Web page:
Summited Mount Kinabalu (Low’s Peak), Sabah, Malaysia – May 2017
The beautiful thing about climbing mountains is that you will see great views and get a sense of priceless achievement; but the scary thing is the descending part can be quite scary, especially for someone like me who is afraid of heights. Thanks to those friendly climbers who are kind to reassure me that it’s not as steep as I thought. So, step by step we made our descending journey.
As the sun rises, the temperature began to rise, so we have to take off our windbreaker and fleece so that we do not soak in sweat.
Upon reaching Laban Rata, we headed to the dining area to settle down, rest to regain our appetite to eat, and grab breakfast to fuel our body for the journey down to base camp, then we went back to our rooms to repack our bags. As we have a plane to catch in the late evening (not recommended to book a returning flight on your descending day), both Mike and I decided to descend with a couple more climbers in our group.
My nightmare started after 1km descending from Laban Rata as my left knee began to have this sharp poking pain in every step I took. It’s horrible to the extent I wish to just give up knowing that I have 5 more kilometers of descending to do! (1km in the jungle is unlike 1km on a normal road) To make it worst, heavy rain started to pour which made the trail slippery. At that moment, I truly understand the importance of a pair of healthy legs! Without a pair of healthy legs, there are so many things you can’t do, like hiking and climbing. I looked forward to seeing every rest hut as they served as a goal for me to refer, at the same time, keep telling my mind that it is NOT PAIN AT ALL, and I CAN DEFINITELY reach the base safely!!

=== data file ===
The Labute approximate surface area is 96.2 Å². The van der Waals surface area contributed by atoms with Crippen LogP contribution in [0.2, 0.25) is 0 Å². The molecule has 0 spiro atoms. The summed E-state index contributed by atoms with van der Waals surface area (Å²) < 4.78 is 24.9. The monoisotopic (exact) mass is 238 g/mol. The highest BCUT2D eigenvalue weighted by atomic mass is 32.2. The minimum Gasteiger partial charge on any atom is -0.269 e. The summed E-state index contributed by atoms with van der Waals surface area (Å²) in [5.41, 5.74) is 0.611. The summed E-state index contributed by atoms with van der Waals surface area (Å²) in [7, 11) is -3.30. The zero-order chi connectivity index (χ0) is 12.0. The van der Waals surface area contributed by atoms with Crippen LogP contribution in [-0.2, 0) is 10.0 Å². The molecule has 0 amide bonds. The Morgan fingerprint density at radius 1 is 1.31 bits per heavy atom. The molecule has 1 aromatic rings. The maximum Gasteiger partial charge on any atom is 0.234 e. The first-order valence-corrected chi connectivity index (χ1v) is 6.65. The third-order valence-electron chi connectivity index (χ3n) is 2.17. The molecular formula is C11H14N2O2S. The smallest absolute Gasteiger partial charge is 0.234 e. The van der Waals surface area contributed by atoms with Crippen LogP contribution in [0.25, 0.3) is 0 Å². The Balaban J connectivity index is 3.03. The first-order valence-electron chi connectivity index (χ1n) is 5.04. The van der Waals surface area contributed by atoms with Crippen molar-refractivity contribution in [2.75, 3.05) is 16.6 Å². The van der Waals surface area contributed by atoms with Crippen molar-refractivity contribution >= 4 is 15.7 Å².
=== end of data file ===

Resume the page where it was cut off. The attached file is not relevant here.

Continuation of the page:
No words can describe my feeling when I saw the Timpohon Gate, I literally wanted to cry due to the excruciating pain that I have gone through, but I chose to sit on the bench to calm my already-exhausted mind and stone while waiting for the other climbers.
At that moment, I said to myself that I will never ever climb Mount Kinabalu again, but after weeks of resting and reflection, I think I will go back to climb Mount Kinabalu again. It is not because I have forgotten the pain that I have gone through or blame the mountain for the pain, but I have to prepare my body in order to enjoy the climb. Afterall, it’s a journey to conquer my own self, not the mountain.
Thank you, Mike, for giving me this awesome birthday present. Happy to receive such a great adventure and climbing experience. It is priceless and special. 🙂
// Want something more adventurous? Discover the best hike in Nepal – Everest Base Camp, by clicking HERE [Everst Base Camp trek]